rECOGNIZING DIVERSITY DURING
NATIONAL DISABILITY EMPLOYMENT AWARENESS MONTH
October 23, 2019 – In recognition of National Disability Employment Awareness Month (NDEAM), Jewish National Fund is highlighting the important professional contributions that people with different abilities make within our community. Jewish National Fund works with organizations like The Marlene Meyerson JCC Manhattan in the U.S. and Special in Uniform in Israel to provide opportunities for career development and placement for people with disabilities.
“I’m proud that Jewish National Fund supports programs that empower people with special needs both in the US and in Israel,” said Jewish National Fund Task Force on Disabilities Director, Yossi Kahana. “The fact that nearly 13% of people in both the US and Israel are considered physically or mentally challenged is an opportunity for us to live our values and embrace each and every member of our community. People with disabilities actually have a lot of ability and often, they just need to be given a chance.”
Jewish National Fund is involved in multiple initiatives that support individuals with special needs. One of these initiatives is Special in Uniform, an organization giving Israeli youth with disabilities the opportunity to integrate into the Israel Defense Forces (IDF) because it recognizes that serving in the IDF is an integral part of life for young Israelis. In empowering people with disabilities, we are also finding opportunities for them to work with Jewish National Fund in the U.S.
“Every parent who has a child or other family member with a disability knows that they have so much to offer. I can honestly say that Jewish National Fund is so much richer because of our support for Special in Uniform in addition to cultivating a diverse workforce here in the US,” said Kahana.
Jewish National Fund is the leading philanthropic organization for Israel that supports critical environmental and nation-building activities in Israel’s north and south. Through its One Billion Dollar Roadmap for the Next Decade, Jewish National Fund is developing new communities in the Galilee and Negev, connecting the next generation to Israel, and creating infrastructure and programs that support ecology, individuals with special needs, and heritage site preservation.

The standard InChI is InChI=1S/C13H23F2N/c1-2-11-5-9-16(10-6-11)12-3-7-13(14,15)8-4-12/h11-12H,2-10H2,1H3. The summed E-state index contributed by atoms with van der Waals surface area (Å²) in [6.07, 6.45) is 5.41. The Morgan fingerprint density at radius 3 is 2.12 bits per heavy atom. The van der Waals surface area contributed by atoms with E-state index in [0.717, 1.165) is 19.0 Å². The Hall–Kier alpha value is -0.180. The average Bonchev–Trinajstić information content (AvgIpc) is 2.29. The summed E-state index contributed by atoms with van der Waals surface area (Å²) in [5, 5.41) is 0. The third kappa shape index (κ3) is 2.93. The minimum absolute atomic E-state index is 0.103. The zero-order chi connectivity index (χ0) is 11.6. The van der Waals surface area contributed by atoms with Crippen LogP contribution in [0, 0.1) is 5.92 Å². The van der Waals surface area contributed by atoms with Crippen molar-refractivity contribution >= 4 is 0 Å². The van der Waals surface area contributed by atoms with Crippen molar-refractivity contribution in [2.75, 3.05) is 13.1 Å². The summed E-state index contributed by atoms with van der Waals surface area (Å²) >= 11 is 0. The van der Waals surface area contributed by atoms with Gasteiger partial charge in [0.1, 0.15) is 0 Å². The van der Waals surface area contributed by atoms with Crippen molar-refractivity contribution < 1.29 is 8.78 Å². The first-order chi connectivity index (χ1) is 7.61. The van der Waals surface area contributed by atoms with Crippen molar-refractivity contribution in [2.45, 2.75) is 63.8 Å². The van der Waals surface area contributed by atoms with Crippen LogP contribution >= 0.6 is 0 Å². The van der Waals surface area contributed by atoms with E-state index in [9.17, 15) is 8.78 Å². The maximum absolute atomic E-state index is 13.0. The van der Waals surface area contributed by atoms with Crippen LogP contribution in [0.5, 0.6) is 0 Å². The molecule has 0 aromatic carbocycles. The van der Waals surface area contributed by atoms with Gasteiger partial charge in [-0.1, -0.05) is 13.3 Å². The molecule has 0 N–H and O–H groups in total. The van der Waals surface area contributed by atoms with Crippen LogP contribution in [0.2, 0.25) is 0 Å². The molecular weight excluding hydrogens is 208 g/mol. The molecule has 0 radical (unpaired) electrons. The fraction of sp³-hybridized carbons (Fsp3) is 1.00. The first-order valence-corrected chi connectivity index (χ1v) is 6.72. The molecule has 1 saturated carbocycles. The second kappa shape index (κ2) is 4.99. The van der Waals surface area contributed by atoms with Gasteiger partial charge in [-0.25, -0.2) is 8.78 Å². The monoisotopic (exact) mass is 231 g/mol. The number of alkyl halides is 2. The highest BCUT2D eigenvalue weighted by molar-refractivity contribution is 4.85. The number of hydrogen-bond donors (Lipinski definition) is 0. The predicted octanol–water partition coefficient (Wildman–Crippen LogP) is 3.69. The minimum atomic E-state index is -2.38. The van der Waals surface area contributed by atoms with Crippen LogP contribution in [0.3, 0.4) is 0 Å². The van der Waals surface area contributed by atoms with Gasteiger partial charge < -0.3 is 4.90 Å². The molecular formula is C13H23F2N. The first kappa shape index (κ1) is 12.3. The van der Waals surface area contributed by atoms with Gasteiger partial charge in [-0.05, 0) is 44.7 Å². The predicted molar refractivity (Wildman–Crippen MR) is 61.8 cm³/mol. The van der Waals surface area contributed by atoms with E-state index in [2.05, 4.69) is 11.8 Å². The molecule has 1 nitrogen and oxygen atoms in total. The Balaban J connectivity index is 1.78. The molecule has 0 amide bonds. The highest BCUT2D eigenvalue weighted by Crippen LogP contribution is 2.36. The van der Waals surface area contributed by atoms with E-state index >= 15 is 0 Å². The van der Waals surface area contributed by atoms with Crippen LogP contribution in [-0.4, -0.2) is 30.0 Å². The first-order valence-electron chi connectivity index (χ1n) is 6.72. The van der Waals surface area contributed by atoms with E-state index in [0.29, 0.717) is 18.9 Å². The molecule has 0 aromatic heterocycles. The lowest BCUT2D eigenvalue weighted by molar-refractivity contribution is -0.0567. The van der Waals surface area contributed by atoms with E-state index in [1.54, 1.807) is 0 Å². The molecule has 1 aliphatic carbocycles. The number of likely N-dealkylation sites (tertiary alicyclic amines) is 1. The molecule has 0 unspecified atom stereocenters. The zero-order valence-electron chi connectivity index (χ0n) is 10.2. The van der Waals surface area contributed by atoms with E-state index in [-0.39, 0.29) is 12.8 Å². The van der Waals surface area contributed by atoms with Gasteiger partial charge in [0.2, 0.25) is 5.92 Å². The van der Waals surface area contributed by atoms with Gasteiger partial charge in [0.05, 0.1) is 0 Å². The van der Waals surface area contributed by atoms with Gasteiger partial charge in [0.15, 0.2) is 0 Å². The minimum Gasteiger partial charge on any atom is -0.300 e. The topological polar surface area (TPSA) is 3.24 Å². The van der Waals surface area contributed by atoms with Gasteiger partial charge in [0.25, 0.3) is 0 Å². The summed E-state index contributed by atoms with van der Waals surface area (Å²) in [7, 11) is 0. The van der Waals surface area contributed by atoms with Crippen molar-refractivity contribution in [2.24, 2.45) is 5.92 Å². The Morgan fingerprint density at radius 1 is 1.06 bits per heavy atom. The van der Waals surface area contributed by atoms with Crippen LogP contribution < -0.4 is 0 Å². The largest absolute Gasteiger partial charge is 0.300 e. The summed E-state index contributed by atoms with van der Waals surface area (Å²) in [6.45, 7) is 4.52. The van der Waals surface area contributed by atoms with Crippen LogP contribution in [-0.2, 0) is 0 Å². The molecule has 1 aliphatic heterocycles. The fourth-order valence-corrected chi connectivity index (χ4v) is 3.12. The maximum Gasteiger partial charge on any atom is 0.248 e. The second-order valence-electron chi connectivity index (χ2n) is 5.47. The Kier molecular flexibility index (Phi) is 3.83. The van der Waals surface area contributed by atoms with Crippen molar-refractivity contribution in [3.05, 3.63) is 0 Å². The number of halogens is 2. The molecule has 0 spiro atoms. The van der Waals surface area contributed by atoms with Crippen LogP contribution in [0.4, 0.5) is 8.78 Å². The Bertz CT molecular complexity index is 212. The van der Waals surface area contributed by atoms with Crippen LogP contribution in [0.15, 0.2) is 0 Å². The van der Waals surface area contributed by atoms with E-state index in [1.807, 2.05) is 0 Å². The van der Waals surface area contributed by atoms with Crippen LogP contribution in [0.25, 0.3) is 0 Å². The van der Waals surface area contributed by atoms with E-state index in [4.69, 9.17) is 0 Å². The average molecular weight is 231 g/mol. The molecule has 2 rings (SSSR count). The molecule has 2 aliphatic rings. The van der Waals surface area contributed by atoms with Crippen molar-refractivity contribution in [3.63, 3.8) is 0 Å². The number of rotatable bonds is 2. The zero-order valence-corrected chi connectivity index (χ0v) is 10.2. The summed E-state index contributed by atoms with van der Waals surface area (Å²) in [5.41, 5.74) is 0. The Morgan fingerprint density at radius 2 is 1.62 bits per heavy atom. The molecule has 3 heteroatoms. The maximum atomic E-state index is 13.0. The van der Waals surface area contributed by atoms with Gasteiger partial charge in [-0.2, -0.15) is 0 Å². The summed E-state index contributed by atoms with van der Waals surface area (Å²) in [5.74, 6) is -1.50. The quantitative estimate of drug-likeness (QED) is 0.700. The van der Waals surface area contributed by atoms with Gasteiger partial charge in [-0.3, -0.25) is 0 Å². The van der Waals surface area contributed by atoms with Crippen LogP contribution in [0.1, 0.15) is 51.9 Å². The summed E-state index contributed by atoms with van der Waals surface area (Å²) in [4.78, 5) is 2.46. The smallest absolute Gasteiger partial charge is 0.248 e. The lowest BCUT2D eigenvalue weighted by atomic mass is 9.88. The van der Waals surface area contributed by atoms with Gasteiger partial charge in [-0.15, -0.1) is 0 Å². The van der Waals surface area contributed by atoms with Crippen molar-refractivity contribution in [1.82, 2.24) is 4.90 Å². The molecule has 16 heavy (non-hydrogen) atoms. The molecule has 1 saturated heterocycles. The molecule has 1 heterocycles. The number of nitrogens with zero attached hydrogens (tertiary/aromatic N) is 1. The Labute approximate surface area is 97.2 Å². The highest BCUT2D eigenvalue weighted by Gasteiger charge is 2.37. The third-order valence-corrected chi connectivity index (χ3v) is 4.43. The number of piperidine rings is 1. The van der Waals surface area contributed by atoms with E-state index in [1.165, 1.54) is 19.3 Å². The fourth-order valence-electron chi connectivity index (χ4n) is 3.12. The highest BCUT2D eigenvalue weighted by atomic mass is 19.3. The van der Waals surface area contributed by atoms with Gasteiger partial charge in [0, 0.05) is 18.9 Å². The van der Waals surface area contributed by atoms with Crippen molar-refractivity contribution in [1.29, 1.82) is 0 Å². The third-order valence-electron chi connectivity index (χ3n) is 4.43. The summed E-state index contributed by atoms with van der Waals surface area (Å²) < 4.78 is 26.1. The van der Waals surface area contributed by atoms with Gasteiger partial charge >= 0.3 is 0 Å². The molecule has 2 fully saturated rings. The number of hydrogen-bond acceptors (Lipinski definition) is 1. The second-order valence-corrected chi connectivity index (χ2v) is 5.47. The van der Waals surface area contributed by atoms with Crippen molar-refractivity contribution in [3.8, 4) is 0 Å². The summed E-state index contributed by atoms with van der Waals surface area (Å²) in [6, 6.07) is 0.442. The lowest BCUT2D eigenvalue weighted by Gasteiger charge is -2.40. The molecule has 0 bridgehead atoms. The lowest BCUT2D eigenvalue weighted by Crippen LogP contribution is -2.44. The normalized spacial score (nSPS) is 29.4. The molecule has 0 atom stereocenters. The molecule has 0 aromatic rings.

“In honor of NDEAM, the Adaptations Job Program, part of the Jack and Shirley Silver Center for Special Needs at The Marlene Meyerson JCC Manhattan is proud and grateful to partner with Jewish National Fund in offering one of our participants a four-month internship," said Director of Adaptions Job Program, Andrea Goodman. “Opportunities like this are essential to our program that supports individuals with autism and other developmental disabilities in working on the social, communication, and vocational challenges that get in the way of attaining and maintaining employment. Through offering an internship, Jewish National Fund is providing meaningful work experience, an opportunity to increase self-esteem in addition to highlighting that young adults with disabilities are capable and dedicated employees.”
Special in Uniform's concept has also been replicated in the US. Recently, Jewish National Fund, the public safety and general services departments in Chesterfield County, Virginia, and Growth Through Opportunity (GTO) held a kickoff event to usher in the second GTO cadet academy. The academy provides adults of all ages who have autism, Down syndrome, cerebral palsy, and other unique challenges an opportunity to gain valuable job skills and social experience by participating in a 16-week cadet academy. With assistance from the Virginia Department for Aging and Rehabilitation Services, GTO has selected seven cadets from Chesterfield County for the current cohort.
“Employing people with special needs breaks down stigmas and makes people see things in a new way,” said Jewish National Fund Graphic Design Intern and Adaptations Job Program Participant, Melissa Kivell. “Just because an individual may have needs that are different to the majority of employees doesn’t mean they don’t have anything beneficial to add. Often, we learn to see things in a different way or think in a unique way because our disabilities impact the way that we experience the world. This can often lead to new perspectives when confronting problems.”
Kivell’s advice to organizations considering bringing on people with special needs is to just do it. “We are great and have amazing things to offer! When you hire people with special needs, just remember to treat us like everyone else. Sometimes, we see the world differently and we have strategies to help us produce our best work. Often, seeing the world in a different way can greatly benefit an organization,” said Kivell.
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